The Footsteps of Our Predecessors 37

The following is a translation of Part 37 of the series “Senjin no sokuseki” (Footsteps of Our Predecessors) from the January 2006 (No. 445) issue of Taimo, pp. 34–35. This translation is a provisional one at the moment and may require further revision.

Part 37: Conveying the Teachings through Her Actions

Shinako Takane was born in Yamanashi Prefecture in 1899. When Shinako’s mother was pregnant with her, the nausea was so severe that it endangered her life. The fragrance of the teachings was sprinkled to Shinako’s mother by missionary Sentaro Hattori and she was cured through his efforts. Shinako was guided into the realm of faith through the influence of her mother’s devout faith.

The missionary Hattori often said to Shinako: “We are told that the path is to be conveyed to the corners of the Earth. The time has come to convey it overseas from now on.” Persuaded by these words, Shinako aspired to engage in overseas missionary work. A marriage proposal with Mitsuaki Takane, who lived in Mexico, came together, and she went to Mexico after receiving the truth of the Sazuke.

In Mexico, she taught the teachings of the path to her children whenever she had the time. When her children became sick, she administered the Sazuke to them, applied the sacred paper, and gave them rice grains that had been offered to God the Parent. She always practiced the service dance late into the night after everyone had fallen asleep. Being unskilled at talking, Shinako made it a practice in her life to convey the teachings with her actions.

The following episode occurred when her fourth son, who aspired to become a doctor, was training as a medical intern in a village called Echohoa. At the time, doctors commanded respect from villagers as a people who could do anything.

Yet when Shinako came to check on her son each day, she came from early morning with a broom to sweep the grounds of the medical clinic and neighboring buildings. Sweeping was done by hired servants, and her son who considered it as a menial task that ought not to be done by a doctor’s mother. Her son became furious, shouting: “Mother, that’s embarrassing! A doctor’s family isn’t supposed to do such things!”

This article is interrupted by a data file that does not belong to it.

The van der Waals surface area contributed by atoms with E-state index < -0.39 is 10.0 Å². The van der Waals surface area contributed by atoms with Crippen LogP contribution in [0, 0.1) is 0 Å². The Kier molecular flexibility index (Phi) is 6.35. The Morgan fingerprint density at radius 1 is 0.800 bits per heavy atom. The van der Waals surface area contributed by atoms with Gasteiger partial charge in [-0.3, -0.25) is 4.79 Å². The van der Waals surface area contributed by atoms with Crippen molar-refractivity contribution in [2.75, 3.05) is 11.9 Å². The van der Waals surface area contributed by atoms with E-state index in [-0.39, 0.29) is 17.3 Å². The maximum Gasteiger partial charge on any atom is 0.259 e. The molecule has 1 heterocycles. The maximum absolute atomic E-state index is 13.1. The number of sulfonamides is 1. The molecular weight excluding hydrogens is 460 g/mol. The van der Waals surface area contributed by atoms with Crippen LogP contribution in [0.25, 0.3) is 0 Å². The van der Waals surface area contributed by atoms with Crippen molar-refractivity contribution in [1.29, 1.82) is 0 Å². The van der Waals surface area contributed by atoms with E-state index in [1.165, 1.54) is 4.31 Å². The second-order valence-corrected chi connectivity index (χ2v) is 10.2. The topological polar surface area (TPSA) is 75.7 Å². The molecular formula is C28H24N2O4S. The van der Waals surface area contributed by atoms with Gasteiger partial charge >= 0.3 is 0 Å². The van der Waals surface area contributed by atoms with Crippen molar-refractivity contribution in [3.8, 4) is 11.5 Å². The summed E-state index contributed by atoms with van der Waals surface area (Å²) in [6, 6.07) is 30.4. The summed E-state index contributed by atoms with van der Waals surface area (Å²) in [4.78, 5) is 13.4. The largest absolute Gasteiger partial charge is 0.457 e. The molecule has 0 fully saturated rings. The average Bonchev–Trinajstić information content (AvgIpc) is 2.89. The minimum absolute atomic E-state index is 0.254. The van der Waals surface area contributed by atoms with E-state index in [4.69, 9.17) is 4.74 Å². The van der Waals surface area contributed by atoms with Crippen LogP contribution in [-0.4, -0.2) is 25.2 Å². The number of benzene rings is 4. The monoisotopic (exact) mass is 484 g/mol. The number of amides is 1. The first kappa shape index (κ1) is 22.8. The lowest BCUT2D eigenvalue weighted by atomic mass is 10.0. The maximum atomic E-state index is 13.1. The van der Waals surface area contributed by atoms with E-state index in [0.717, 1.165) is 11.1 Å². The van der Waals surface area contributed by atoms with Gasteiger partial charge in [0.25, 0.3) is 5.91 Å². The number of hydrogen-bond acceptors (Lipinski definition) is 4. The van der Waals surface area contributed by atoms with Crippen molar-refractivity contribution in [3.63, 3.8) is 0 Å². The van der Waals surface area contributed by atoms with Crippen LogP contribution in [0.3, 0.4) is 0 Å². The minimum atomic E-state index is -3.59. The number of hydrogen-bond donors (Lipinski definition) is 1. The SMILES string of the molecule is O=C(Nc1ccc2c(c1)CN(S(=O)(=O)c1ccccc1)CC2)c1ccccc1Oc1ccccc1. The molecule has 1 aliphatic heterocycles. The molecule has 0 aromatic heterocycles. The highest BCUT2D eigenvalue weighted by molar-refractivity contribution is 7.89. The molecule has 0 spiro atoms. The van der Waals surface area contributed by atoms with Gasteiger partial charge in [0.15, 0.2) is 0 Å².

The next morning, Shinako woke before dawn in an attempt to be less conspicuous and continued her daily sweeping. Her son gave up on stopping her.

In time, talk of Shinako’s actions — “It appears that the mother of a doctor wakes up each day to do sweeping” — spread through the village. The activity then spread when daughters of wealthy households who had never taken up a broom before in their lives began joining her. Shinako had conveyed through her actions the attitude of hinokishin.

Shinako was asked by her sons: “Mother, what in blazes is faith all about? What kind of religion is Tenrikyo?” Each time, she answered: “Watch me. Watch what I do. Faith is to walk the path that God conveyed. I walk while entrusting myself, clinging to God.”

One time, when Shinako’s son was examining an old woman, she suddenly began writhing in pain. Shinako then appeared and administered the Sazuke. The old woman’s condition immediately calmed and after a moment, she stood up and walked out the clinic by herself. This was just one of numerous miraculous happenings, for there are too many to mention here.

Reference: Arimoto Toshiaki. Mekishiko ni kakeru: Mekishiko kyokai shodai kaicho Takane Shinako no kyuju-nen.

*Note: This post has been revised since its original publication.

Supplemental information/Comments

The Rev. Shinako Takane 高根品子 (1899–????) went on to become the first head minister of México Kyokai in 1961. I am not sure of the year when she passed away (it is possible she may be still alive???) but she was alive in 1989 when Mekishiko ni kakeru (“Soaring to Mexico”) was published, meaning she lived at least until 90. I just happened to browse through it the other day.

Truly, Rev. Takane led a rich and dedicated life as a Tenrikyo missionary/minister. I am sure Mekishiko ni kakeru would be a rewarding work to translate for any one who is willing to give it a shot. Any takers? (Not me. At least not for the moment. I have too much on my plate.)

I imagine the scene where Rev. Takane’s sons approached her to ask what Tenrikyo was about must have played out hundreds if not thousands of times in many Tenrikyo ministers’ households overseas and throughout Japan. Most Tenrikyo ministers do not come across the type as being fully skilled at articulating the teachings; it’s usually do, do, do. An Achilles’ heel of Tenrikyo that might be changing with upcoming generations?

Lastly, I find it intriguing that Rev. Takane’s answer is not unlike what the second Shinbashira once taught. I wonder if Shozen Nakayama originally got the idea from her or if it was the other way around. But it’s also equally likely that dedicated minds think alike.